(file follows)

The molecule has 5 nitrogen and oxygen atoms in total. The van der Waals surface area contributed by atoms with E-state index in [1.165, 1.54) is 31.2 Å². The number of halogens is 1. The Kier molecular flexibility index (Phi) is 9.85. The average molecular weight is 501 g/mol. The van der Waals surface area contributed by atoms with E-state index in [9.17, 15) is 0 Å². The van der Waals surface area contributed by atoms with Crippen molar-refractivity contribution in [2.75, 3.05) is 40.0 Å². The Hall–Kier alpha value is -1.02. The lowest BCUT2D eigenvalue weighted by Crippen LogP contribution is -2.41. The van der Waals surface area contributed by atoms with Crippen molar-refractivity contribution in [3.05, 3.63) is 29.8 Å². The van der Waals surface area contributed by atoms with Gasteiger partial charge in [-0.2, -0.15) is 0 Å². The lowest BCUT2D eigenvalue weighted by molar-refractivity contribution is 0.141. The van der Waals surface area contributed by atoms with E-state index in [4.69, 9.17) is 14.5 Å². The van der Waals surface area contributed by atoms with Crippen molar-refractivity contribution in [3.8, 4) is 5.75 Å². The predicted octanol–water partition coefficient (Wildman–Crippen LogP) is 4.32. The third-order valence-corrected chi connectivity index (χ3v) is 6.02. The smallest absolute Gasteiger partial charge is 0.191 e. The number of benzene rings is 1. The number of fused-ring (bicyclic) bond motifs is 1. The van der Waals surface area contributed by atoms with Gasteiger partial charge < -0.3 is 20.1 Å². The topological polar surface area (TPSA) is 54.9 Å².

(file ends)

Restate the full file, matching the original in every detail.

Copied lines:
The molecule has 5 nitrogen and oxygen atoms in total. The van der Waals surface area contributed by atoms with E-state index in [1.165, 1.54) is 31.2 Å². The number of halogens is 1. The Kier molecular flexibility index (Phi) is 9.85. The average molecular weight is 501 g/mol. The van der Waals surface area contributed by atoms with E-state index in [9.17, 15) is 0 Å². The van der Waals surface area contributed by atoms with Crippen molar-refractivity contribution in [2.75, 3.05) is 40.0 Å². The Hall–Kier alpha value is -1.02. The lowest BCUT2D eigenvalue weighted by Crippen LogP contribution is -2.41. The van der Waals surface area contributed by atoms with Crippen molar-refractivity contribution in [3.05, 3.63) is 29.8 Å². The van der Waals surface area contributed by atoms with Gasteiger partial charge in [-0.2, -0.15) is 0 Å². The lowest BCUT2D eigenvalue weighted by molar-refractivity contribution is 0.141. The van der Waals surface area contributed by atoms with E-state index in [4.69, 9.17) is 14.5 Å². The van der Waals surface area contributed by atoms with Crippen molar-refractivity contribution in [3.8, 4) is 5.75 Å². The predicted octanol–water partition coefficient (Wildman–Crippen LogP) is 4.32. The third-order valence-corrected chi connectivity index (χ3v) is 6.02. The smallest absolute Gasteiger partial charge is 0.191 e. The number of benzene rings is 1. The number of fused-ring (bicyclic) bond motifs is 1. The van der Waals surface area contributed by atoms with Gasteiger partial charge < -0.3 is 20.1 Å². The topological polar surface area (TPSA) is 54.9 Å².